Real Estate: Buying or Building?

Real Estate: Buying or Building?

Real Estate: Buying or Building?

Anyone who wants to own property immediately asks the question: should I buy or build? Here are a few things to help you decide.

Note: building requires finding a plot of land first, and this creates additional difficulties. If you want a specific location, you should ask around and ensure that land is available within the defined area. 

Buying or building: tax benefits of building

The person who builds can benefit from tax advantages:

– exemption from property tax for 2 years after completion of the work, starting on 1 January of the year following the year in which the new home is completed;

– exemption from property tax for 5 years if the construction complies with specific standards (energy performance level higher than that imposed by current legislation).

Advantages of buying vs. building

Real Estate Buying or Building


The choice between old and new housing

By definition, buying allows you to acquire both old and new homes. On the other hand, building implies that you will necessarily live in a new home. However, old houses are sometimes more solid than new ones, not to mention the charm and cachet (parquet flooring, mouldings, fireplaces, beams, half-timbering, stone facades, etc.). But it also depends on the price you can afford.

You should not forget that old buildings sometimes need to be renovated or brought up to standard. Of course, renovation work can benefit from certain forms of aid (tax credits, for example). However, this work also entails additional costs and delays for living in the property. It is advisable to read all the diagnostic reports carefully and to seek the assistance of qualified professionals.

Choosing the right builder

Building a new house requires choosing the right builder. It is not uncommon for problems to arise, such as delays, defects or cost overruns.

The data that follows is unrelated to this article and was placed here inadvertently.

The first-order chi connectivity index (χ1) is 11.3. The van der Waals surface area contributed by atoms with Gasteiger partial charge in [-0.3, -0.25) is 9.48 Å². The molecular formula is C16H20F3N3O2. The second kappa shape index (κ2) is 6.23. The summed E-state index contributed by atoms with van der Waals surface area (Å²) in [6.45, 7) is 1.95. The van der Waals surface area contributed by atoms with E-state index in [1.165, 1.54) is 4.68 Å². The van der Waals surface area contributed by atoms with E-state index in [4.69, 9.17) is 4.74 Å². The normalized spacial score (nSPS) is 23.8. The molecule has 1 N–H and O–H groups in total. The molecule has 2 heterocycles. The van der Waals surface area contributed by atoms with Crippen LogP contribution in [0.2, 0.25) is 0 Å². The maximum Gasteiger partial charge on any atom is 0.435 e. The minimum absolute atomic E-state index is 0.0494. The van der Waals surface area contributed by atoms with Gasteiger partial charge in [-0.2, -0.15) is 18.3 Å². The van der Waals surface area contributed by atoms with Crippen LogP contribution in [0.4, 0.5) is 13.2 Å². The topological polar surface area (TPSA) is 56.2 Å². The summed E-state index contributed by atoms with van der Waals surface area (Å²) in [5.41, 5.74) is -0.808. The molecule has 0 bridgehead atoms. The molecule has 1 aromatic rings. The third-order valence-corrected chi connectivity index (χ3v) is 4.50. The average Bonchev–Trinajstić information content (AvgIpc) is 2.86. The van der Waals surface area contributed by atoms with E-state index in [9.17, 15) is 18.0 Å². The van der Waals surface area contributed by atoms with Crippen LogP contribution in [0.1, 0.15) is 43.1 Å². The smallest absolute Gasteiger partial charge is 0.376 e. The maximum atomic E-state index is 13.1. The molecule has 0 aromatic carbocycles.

It is crucial to ensure that the company building the house will not go bankrupt or out of business.

Buying or building: advantages and disadvantages in everyday life

The choice to build or buy will have implications for day-to-day life later on:

– By definition, a house, requiring more maintenance than a flat (cleaning, roof maintenance, basement maintenance, etc.).

– Buying a flat implies that you will be living in a block of flats, with all the inconveniences that this can entail. Conversely, the house is individual. It is advisable to check the soundproofing and ensure that your home is far enough away from the neighbours to ensure your privacy.

– Owning a flat means that you are simply a co-owner of the whole building, along with other co-owners. Some co-owners may have a different opinion from yours. As some decisions must be voted on unanimously, it is advisable to find a compromise so as not to block the functioning of the co-ownership. On the other hand, the owner of a single-family home does what he wants in his own home and does not have to make concessions to a third party. He is the master of the premises.

Living in a block of flats can have a particular advantage: sharing charges with the other co-owners—for example, the presence of a caretaker to secure your home in your absence. 

Local taxes will not necessarily be the same for a house as for a flat, regardless of the exemptions you may initially benefit from.

– Depending on whether you want to live in the city or the country, the question of whether to buy or build is not the same. If you want a lot of space, building in the country is the best solution. If you prefer the old charm, buying a house in the city centre is the best solution. It all depends on your budget, your wishes and the opportunities available.

Good to know: the presence of many companies in your municipality helps to balance your local taxes. In the opposite case, it is possible that your municipality benefits from an equalization scheme with other towns in your department to balance your contribution.

Please note: notary fees are often higher for old than for new properties.

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